Chief among the international efforts Levin has overseen as president is the University’s partnership with the National University of Singapore in the creation of a new college: Yale-NUS. The school, announced in September 2010 and set to open in the fall of 2013, will be the first liberal arts institution in Singapore and will be entirely funded by the city-state’s government. Administrators have said curriculum taught at the school will incorporate both eastern and western tradition and help build Yale’s reputation abroad.

Yale-NUS has faced criticism from some faculty and students in New Haven concerned by the lack of political freedoms in Singapore. Last year — against Levin’s wishes — the Yale College Faculty passed a resolution on Yale-NUS by a significant margin, urging the college to uphold principles of non-discrimination and civil liberties.

But Betts said he remains confident that Levin’s work with Yale-NUS will be continued by the Corporation and the Yale-NUS Board of Governors, the latter of which Levin will continue to serve on even after stepping down from the presidency.

“During his two decades of tenure, Yale has become global in a way it simply wasn’t before,” said John Pepper ’60, former University vice president for finance administration and former senior fellow of the Corporation.


The relationship between administrators and faculty was at a historic low when Levin took office.

Confronted by budget shortfalls, former University President Benno Schmidt Jr. ’63 LAW ’66 and his administration had considered cutting the size of the Faculty of Arts and Sciences by 10 percent. The sciences in particular had been overlooked, and Yale was questioning whether it even needed an engineering school, Yale College Dean Mary Miller said.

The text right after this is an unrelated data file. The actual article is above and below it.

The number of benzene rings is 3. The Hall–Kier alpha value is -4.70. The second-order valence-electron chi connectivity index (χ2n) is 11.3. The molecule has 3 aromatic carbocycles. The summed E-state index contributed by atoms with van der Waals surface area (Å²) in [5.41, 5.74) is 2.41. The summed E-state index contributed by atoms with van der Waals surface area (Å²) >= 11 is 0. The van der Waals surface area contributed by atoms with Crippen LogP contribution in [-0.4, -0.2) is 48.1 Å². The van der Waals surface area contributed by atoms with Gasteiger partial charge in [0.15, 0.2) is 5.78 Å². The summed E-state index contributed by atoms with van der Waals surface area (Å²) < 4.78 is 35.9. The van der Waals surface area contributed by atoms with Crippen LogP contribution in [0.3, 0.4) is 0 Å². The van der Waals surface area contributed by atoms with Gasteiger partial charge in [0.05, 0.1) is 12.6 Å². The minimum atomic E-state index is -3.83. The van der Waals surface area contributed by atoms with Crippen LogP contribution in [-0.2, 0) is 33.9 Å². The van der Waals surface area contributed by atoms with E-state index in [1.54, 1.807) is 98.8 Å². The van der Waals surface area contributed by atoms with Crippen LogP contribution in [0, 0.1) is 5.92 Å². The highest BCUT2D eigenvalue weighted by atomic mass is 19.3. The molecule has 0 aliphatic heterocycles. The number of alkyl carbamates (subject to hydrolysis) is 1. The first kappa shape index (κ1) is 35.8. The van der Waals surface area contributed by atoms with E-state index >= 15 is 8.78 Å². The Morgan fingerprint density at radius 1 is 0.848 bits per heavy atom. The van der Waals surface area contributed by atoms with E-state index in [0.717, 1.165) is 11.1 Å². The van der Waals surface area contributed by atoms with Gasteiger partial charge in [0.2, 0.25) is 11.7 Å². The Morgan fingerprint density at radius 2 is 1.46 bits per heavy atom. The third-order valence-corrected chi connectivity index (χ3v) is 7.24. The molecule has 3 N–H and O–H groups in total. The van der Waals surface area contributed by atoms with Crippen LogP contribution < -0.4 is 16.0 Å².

The Yale community required a leader who could help reclaim the University’s status as one of the world’s finest institutions of higher education.

By 2000, the University had pledged to spend $1 billion on supporting the sciences, and in 2007, Yale purchased the 136-acre Bayer Pharmaceuticals campus in West Haven, now known as West Campus. Throughout Levin’s tenure, the size of the FAS has grown by roughly 15 percent.

Several administrators interviewed said Yale’s sciences have undergone a revolution, and Miller said Levin has increased the University’s commitment to science, technology and engineering disciplines, while never neglecting the humanities and social sciences. School of Music Dean Robert Blocker also praised Levin for his commitment to the arts and his multi-disciplinary knowledge, explaining that he has positioned the University as a global leader academically.

“There are precious few renaissance type presidents in the country, let alone the world, who could talk about Mozart with the authority of a musicologist…[then] move to world affairs and outline all the important political and cultural considerations in forging alliances between China and the United States,” Blocker said. “This is a person of uncommon intellect and intellectual curiosity.”

But for all of Levin’s influence on the University, the one thing he can not dictate is his successor. That choice will ultimately rest with a search committee, to be appointed by the Corporation in the coming weeks.

Vernon Loucks Jr. ’57, senior fellow of the Corporation when Levin became president, said that if asked who he thinks should be Levin’s successor, he would say “give me a Rick.”

“You can’t replace such a man, you can only follow him,” Loucks said. “I think that says it pretty well. Whoever comes after Rick is going to be judged against a standard that’s extremely difficult to realize.”